At road.cc every product is thoroughly tested for as long as it takes to get a proper insight into how well it works. Our reviewers are experienced cyclists that we trust to be objective. While we strive to ensure that opinions expressed are backed up by facts, reviews are by their nature an informed opinion, not a definitive verdict. We don't intentionally try to break anything (except locks) but we do try to look for weak points in any design. The overall score is not just an average of the other scores: it reflects both a product's function and value – with value determined by how a product compares with items of similar spec, quality, and price.What the road.cc scores mean
Good scores are more common than bad, because fortunately good products are more common than bad.
The Topeak PT30 comes with a huge number of functions, all locked away in the Ninja Master+ Toolbox, which itself gives you loads of bike-mounting options. Its small size limits leverage at times, but the tools themselves are great quality.
Pretty much every job that you'll likely need to carry out on the side of the road, or even in your shed, is catered for by the Toolbox PT30's huge array of 30 functions.
The full list of tools included is listed in the test report below, from hex keys and Torx wrenches to a chain tool, tire reamer, disc insertion spacer and more.
The tool itself is made from chrome vanadium steel and is durable and robust. The hex keys are in tolerance and give a snug fit into every bolt I tried them on, which is important on softer materials. Any slop between the tool and bolt head will quickly cause rounding off.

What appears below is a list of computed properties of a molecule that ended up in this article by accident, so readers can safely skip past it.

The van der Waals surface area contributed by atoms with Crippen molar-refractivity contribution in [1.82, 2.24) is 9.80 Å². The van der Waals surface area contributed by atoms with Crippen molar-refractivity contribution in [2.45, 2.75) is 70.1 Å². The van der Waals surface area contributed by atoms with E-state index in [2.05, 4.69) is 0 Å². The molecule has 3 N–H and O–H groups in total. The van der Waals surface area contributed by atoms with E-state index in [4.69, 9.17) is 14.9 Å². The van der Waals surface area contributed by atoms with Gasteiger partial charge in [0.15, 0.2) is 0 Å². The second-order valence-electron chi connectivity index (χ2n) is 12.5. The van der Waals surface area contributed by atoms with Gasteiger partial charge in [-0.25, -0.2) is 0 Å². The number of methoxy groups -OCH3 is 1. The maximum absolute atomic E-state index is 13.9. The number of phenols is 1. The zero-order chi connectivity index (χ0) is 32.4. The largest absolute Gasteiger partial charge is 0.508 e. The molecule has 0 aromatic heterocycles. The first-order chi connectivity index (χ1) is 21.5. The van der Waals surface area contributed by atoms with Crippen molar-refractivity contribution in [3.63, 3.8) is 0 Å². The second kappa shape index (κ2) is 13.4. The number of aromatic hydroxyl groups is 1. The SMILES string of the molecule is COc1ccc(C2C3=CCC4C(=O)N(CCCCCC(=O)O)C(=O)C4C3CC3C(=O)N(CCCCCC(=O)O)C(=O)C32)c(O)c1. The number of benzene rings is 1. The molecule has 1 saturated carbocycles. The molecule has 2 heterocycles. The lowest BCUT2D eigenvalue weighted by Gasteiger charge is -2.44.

The 10mm hex key is a sleeve design that fits over the 8mm; this can sometimes lead to bits being lost but here it's held securely in place by a bit of magnetism and a compressible ball bearing.
The one thing I would say is that the tools are quite short, so leverage is limited – you'll struggle to free a seized bolt, for instance.
Moving to the other side of the tool you'll find the Torx keys and screwdrivers. The tolerances on these are even more important than they are on the hex keys, and I didn't find any issues here.
The screwdriver bits fitted well and the T25 gives you the option of tweaking those stems that now use Torx bolts instead of hex ones.
Aside from those standard tools you'll also find a plug tool and a reamer for working on damaged tubeless tyres. There is also a small serrated knife. Other neat touches are a disc spacer and a selection of spoke wrench holes.
The Topeak also comes with a decent chain tool, which allows you to split your chain and also insert a new pin if the need arises. If you need to separate your chain via the master link then you get a tool for that – very handy.
The only slight downside to the chain tool is that you'll have to carry a separate 4mm hex key to operate it – don't forget to pack it.